SF Masonic Auditorium

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Coordinates: 37°47′29″N 122°24′47″W / 37.79132°N 122.41306°W / 37.79132; -122.41306

SF Masonic Auditorium
Nob Hill Masonic Center-San Francisco.jpg
Exterior view of masonic temple (c.2012)
Former names Grand Masonic Auditorium (1958-95)
Nob Hill Masonic Auditorium (1995-2014)
Address 1111 California St
San Francisco, CA 94108-2252
Location Nob Hill
Owner Masons of California
Operator Live Nation
Capacity 3,481
Broke ground October 25, 1955 (1955-10-25)
Opened September 28, 1958 (1958-09-28)
Renovated 1975, 2005, 2010, 2014
Construction cost $6 million
($54.8 million in 2017 dollars[1])
Architect Albert Roller
Venue Website

The SF Masonic Auditorium (originally the Grand Masonic Auditorium and formerly known as the Nob Hill Masonic Auditorium) is a building and auditorium located atop Nob Hill in San Francisco, California. The building was designed by Bay Area architect Albert Roller (1891-1981), and opened in 1958, it serves as the meeting venue for the Masons of California during their Annual Communication, as well as being used as a concert venue the rest of the year (operated by Live Nation). The administrative offices of the Grand Lodge of California are contained in the upper floors, and the Henry Wilson Coil Library and Museum of Freemasonry is located on the mezzanine. The basement contains a five-level public parking garage.

On the main (north) façade, there is a large frieze by Emile Norman bearing the inscription "Dedicated to our Masonic Brethren who died in the cause of freedom", depicting stylized servicemen from each of the four branches of the Armed Services, and a global tug of war representing global struggles. Inside the lobby is a huge mosaic window likewise designed by Emile Norman, the window depicts a variety of natural and Masonic themes. It contains gravel and soil from each of the 58 counties in California.[2]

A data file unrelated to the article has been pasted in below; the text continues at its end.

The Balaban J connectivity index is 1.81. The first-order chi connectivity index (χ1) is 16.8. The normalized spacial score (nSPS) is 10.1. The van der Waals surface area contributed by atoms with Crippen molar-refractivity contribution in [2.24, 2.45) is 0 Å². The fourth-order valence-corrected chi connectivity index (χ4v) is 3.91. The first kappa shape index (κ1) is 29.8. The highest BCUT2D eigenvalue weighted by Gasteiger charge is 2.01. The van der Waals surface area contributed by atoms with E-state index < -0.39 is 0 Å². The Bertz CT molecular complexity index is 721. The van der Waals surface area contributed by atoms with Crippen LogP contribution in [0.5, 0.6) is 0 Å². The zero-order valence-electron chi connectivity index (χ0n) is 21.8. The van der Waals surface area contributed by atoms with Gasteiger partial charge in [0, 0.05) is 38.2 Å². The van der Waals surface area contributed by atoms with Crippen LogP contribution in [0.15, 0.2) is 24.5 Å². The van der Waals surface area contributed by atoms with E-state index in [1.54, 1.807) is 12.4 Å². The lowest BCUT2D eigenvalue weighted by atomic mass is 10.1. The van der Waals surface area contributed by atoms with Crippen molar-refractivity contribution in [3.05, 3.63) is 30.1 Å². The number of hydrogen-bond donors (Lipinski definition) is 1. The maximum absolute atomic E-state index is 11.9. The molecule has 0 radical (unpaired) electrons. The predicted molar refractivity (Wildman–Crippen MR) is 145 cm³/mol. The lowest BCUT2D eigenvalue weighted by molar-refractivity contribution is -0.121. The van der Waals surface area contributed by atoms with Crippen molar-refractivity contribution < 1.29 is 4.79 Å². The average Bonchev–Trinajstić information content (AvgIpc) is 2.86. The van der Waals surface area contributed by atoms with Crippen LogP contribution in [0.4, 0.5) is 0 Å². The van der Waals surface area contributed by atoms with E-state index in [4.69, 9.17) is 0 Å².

Freemasonry came to California just prior to the Gold Rush of 1849. By 1850, a Grand Lodge was constituted in Sacramento, to oversee the Lodges operating throughout the State at that time (primarily in port towns along the Sacramento Delta and gold mining towns in the Sierra foothills). Construction began in 1861 for a new Grand Lodge building in San Francisco at the corner of Post and Montgomery Streets, it was completed in 1863 and destroyed in the 1906 San Francisco earthquake. The architectural firm of Bliss & Faville designed a new building for the Grand Lodge of California at 25 Van Ness Avenue which was completed in 1913 and occupied by them until 1958 when it relocated to the new building at 1111 California Street. The 25 Van Ness building is currently used by the Rent Board of San Francisco[3], but evidence of its Masonic history survives in the façade, lobby and other areas that bear Masonic motifs.

See also[edit]


  1. ^ Federal Reserve Bank of Minneapolis Community Development Project. "Consumer Price Index (estimate) 1800–". Federal Reserve Bank of Minneapolis. Retrieved January 2, 2018. 
  2. ^ "Masonic Center". Nob Hill Masonic Center. Retrieved 27 August 2010. 
  3. ^ http://hoodline.com/2015/02/inside-25-van-ness-a-repurposed-masonic-temple

External links[edit]